The case of the missing Afghan

by Taran Khan

Headline: Has anyone seen Afghanistan at the Forum? I haven’t, at least not yet, and I’ve looked. Granted, I may have been looking in the wrong places, or perhaps its been addressed in broader based anti-war/anti occupation events. But I cant escape the niggling feeling of discomfort at this relative invisibility, even if it is incidental, and an outcome of the location and thematic preoccupations of this Forum.

It would be an exaggeration to say that my anxiety is rooted in the fact that the world may have forgotten Afghanistan once again. It is a truism that the region is one of the most heavily reported in the world, and one of the least understood. Afghanistan is still where journalists, analysts, academics and film makers head as a rich vein for stories. But when an assembly of the world’s largest and most influential networks tucks Afghanistan onto the back pages of its agenda, something seems wrong about the arrangement. For myself, looking for the country or its issues on the elusive pages of the Forum schedule brought up ghosts of images seen in magazines, and sometimes on the walls of homes in Kabul-incredibly lonely photographs of Afghan women and men dressed in their national costumes, standing outside various embassies protesting the Soviet takeover, the mujahideen war, the Taliban government. The loneliness of these images comes from their complete irrelevance at the time to the people they were addressed to. No one could argue that Afghanistan is irrelevant now, at least in terms of military strategy and public perception. But does its absence from the lists of things we are talking about here in Dakar mean something that we should try to figure out, as civil society players, activists and concerned global citizens?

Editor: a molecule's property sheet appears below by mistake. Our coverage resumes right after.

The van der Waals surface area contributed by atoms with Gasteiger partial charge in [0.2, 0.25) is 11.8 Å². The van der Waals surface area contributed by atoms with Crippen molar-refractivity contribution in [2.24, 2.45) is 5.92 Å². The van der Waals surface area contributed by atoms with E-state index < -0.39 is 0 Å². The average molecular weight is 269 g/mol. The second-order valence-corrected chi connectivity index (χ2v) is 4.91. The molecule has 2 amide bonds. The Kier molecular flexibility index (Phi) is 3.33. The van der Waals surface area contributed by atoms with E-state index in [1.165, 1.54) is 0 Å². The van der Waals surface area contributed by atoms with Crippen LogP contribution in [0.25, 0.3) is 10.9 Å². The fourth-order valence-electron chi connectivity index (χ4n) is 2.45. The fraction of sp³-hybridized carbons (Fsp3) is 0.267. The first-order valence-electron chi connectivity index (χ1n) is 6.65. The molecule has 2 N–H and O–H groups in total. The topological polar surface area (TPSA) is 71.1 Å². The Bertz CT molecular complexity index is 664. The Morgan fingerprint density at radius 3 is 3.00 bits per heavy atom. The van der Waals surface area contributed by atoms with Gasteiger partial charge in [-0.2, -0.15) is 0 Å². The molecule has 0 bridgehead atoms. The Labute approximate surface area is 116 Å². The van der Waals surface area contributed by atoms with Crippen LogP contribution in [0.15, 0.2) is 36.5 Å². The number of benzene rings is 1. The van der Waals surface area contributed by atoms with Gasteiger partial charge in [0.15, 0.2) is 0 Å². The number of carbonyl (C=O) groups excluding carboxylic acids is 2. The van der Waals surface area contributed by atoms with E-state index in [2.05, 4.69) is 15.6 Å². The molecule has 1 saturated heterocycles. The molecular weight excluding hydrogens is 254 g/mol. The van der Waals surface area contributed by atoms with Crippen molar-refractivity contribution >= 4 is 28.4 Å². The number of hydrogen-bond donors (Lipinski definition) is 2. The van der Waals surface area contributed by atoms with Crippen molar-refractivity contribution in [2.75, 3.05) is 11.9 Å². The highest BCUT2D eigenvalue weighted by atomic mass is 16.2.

As anyone with even a passing knowledge of Afghanistan will agree, the breakdown of civil society and institutions in the country has been devastating and almost complete. If the fragile initiatives to rebuild these institutions need support anywhere, it is here. Perhaps, as friends have suggested, the absence of these discussions from the Forum venues is a matter of logistics. Afghanistan is far away, and the trending topics are Egypt, Tunisia, and Palestine. But it may be useful to examine the distance in terms of priorities, and about whether we may be preparing to relegate Afghanistan once again into the space it has occupied for so long-a perennial problem, on the fringes of our consciousness, waiting to explode once again.

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